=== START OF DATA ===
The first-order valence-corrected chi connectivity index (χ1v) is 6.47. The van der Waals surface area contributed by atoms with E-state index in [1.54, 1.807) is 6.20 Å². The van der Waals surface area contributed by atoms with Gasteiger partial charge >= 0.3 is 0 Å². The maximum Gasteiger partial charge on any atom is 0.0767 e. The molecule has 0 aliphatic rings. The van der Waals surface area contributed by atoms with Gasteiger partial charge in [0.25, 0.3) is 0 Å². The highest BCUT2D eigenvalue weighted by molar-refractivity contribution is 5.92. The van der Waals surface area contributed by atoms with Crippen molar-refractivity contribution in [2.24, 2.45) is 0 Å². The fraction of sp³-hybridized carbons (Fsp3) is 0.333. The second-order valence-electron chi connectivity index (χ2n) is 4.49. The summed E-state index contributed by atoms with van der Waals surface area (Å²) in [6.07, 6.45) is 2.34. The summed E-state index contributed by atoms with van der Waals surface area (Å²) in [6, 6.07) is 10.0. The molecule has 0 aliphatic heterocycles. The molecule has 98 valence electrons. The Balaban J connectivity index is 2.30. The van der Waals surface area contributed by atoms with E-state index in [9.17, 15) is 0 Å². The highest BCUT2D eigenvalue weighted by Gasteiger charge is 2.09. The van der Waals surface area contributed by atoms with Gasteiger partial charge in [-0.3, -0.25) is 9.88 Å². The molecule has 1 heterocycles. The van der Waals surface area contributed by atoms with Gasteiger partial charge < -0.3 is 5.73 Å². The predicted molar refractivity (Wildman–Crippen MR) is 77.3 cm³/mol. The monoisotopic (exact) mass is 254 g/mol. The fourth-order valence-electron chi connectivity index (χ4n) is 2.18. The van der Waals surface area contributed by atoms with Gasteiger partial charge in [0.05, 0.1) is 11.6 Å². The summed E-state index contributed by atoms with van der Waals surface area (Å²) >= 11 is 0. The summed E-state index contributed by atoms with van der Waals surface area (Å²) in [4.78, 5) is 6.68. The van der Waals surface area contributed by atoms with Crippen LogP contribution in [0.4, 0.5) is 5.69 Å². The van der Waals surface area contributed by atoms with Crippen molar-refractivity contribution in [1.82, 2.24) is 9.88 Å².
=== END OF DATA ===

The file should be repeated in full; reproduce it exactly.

The first-order valence-corrected chi connectivity index (χ1v) is 6.47. The van der Waals surface area contributed by atoms with E-state index in [1.54, 1.807) is 6.20 Å². The van der Waals surface area contributed by atoms with Gasteiger partial charge >= 0.3 is 0 Å². The maximum Gasteiger partial charge on any atom is 0.0767 e. The molecule has 0 aliphatic rings. The van der Waals surface area contributed by atoms with Gasteiger partial charge in [0.25, 0.3) is 0 Å². The highest BCUT2D eigenvalue weighted by molar-refractivity contribution is 5.92. The van der Waals surface area contributed by atoms with Crippen molar-refractivity contribution in [2.24, 2.45) is 0 Å². The fraction of sp³-hybridized carbons (Fsp3) is 0.333. The second-order valence-electron chi connectivity index (χ2n) is 4.49. The summed E-state index contributed by atoms with van der Waals surface area (Å²) in [6.07, 6.45) is 2.34. The summed E-state index contributed by atoms with van der Waals surface area (Å²) in [6, 6.07) is 10.0. The molecule has 0 aliphatic heterocycles. The molecule has 98 valence electrons. The Balaban J connectivity index is 2.30. The van der Waals surface area contributed by atoms with E-state index in [9.17, 15) is 0 Å². The highest BCUT2D eigenvalue weighted by Gasteiger charge is 2.09. The van der Waals surface area contributed by atoms with Gasteiger partial charge in [-0.3, -0.25) is 9.88 Å². The molecule has 1 heterocycles. The van der Waals surface area contributed by atoms with Gasteiger partial charge < -0.3 is 5.73 Å². The predicted molar refractivity (Wildman–Crippen MR) is 77.3 cm³/mol. The monoisotopic (exact) mass is 254 g/mol. The fourth-order valence-electron chi connectivity index (χ4n) is 2.18. The van der Waals surface area contributed by atoms with Gasteiger partial charge in [0.05, 0.1) is 11.6 Å². The summed E-state index contributed by atoms with van der Waals surface area (Å²) >= 11 is 0. The summed E-state index contributed by atoms with van der Waals surface area (Å²) in [4.78, 5) is 6.68. The van der Waals surface area contributed by atoms with Crippen LogP contribution in [0.4, 0.5) is 5.69 Å². The van der Waals surface area contributed by atoms with Crippen molar-refractivity contribution in [1.82, 2.24) is 9.88 Å².